JULY 22, 2013


Once again, the Miami City Commission is poised to give a valuable piece of city property away to some politically connected folks. 

I’ve written in the past about the efforts to give away alleys in Commissioner Sarnoff’s and Commissioner Spence-Jones’  Districts.

This time it isn’t an alley, but an actual city street, and it’s in Commissioner Francis Suarez’s District, who coincidently has collected $15,000 in contributions to his Electioneering  Communications Organization from Magic City Casinos and West Flagler Associates.

Just like my story last year about the alley giveaway that was opposed 5-1 by the City’s Plat and Street Committee, this effort was opposed by the City’s Public Works Department and by the Plat and Street Committee 0-7 on October 4, 2012.

Somehow that didn’t stop Nzeribe Ihekwaba, the Director of Public Works from starting a letter he wrote to  West Flagler Associates on October 10, 2012,

        “The City of Miami Plat and Street Committee, at

        it’s meeting of October 4, 2012 approved the above

        tentative plat subject to the following revisions being

        made to the tentative plat...”

You just cannot make this stupid shit up!

Anyhow, at this week’s Commission meeting item PZ.4 is up for a vote.

Now, when I write these stories about the giveaway of streets and alleys, my purpose is to illustrate just how this City Commission - and no doubt the City Commissions before I came along - treat valuable public property as little more than tokens to be given away to big-time campaign contributors or politically connected developers - pretty much the same crowd in Miami.

This particular piece of property, besides being a working street that provides access to folks who live east of 37th Avenue, is also a very valuable piece of property, which if it were to become available on the open market would fetch at least $170-$250 thousand or more dollars.

The reason being provided on the application for requesting the street be given to the Magic City folks is “to permit commercial development to service neighborhood.”

That’s not really accurate, because here is what a letter from the Holland & Knight lawyers representing the Magic City folks says is that:

The piece of property highlighted above is identified below in the Property Appraiser’s records as a 49980 square foot vacant lot.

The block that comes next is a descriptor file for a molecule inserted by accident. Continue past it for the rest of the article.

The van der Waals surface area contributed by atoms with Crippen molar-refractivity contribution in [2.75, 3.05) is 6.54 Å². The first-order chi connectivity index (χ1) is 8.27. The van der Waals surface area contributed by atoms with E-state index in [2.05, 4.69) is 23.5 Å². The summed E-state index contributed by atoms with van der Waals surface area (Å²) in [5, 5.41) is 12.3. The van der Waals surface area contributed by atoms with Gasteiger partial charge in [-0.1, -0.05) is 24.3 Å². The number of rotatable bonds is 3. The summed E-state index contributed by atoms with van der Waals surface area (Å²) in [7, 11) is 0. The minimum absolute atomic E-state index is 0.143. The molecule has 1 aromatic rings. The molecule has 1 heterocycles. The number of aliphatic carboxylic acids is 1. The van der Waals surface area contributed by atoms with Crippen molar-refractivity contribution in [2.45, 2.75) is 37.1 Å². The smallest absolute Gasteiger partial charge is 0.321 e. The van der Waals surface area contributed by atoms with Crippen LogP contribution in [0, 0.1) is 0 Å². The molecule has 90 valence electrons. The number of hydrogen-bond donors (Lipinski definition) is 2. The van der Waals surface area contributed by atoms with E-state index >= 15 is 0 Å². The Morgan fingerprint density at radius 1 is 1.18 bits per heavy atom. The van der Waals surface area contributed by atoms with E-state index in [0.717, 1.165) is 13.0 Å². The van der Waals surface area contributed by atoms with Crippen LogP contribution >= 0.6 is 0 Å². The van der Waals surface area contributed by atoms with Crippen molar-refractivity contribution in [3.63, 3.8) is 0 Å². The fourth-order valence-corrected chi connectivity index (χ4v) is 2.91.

The same piece of property is valued at $844,074, or $16.90 a square foot.

Now, let’s look at the street.  It is listed as being 10,049 square feet.

If we calculate that the property that makes up the street is worth the same amount as the vacant lot, then the market value of the street would be $169,828.10.

Here is page 2 of the Vacation and Closure Application that details how much money the city is going to collect

Servicing the neighborhood is a little different that servicing the “growing number of visitors” who show up at the Casino across the street.

However, the important stuff as always is to follow the money.  In tis case, the money trail is about establishing the market value of the street, and how much the city plans to receive from this transaction. Here’s how that works out, based on documents from the Miami-Dade Property Appraiser’s Office.

First, here’s an aerial view of what the street, and the surrounding area looks like.  NW 4th Terrace is the street in play.

As you can see, it says the cost per square foot is $2.00.  That would come out to $20,098.

If the market value of the property is $169,828.10, and the city at best can only collect $20,098, that represent a net loss of market value to the city of $149,730.10 for a piece of property that is not just a vacant lot, but an actual working city street.

In fact, I think that given the obvious need of this property to connect the two pieces that the Magic City Casino folks already own makes this piece of property worth considerably more than $16.90 a square foot.

How many police cars, or how many other items that the city is currently unable to buy could be purchased with $149,730.10?

The City of Miami continues to be behind the Eight-ball financially, and the persistent efforts by Tomas Regalado and the 5 Dwarfs on the City Commission to give valuable property away to a handful of developers and/or deep pocket contributors is indicative of just how self-serving and questionable, if not downright sleazy the process  has become.

The argument is not to sell the street to the Magic City Casino folks, it is to sell them the street at a fair market value, and not to just give it away for chump change!

It’s Miami, Bitches!


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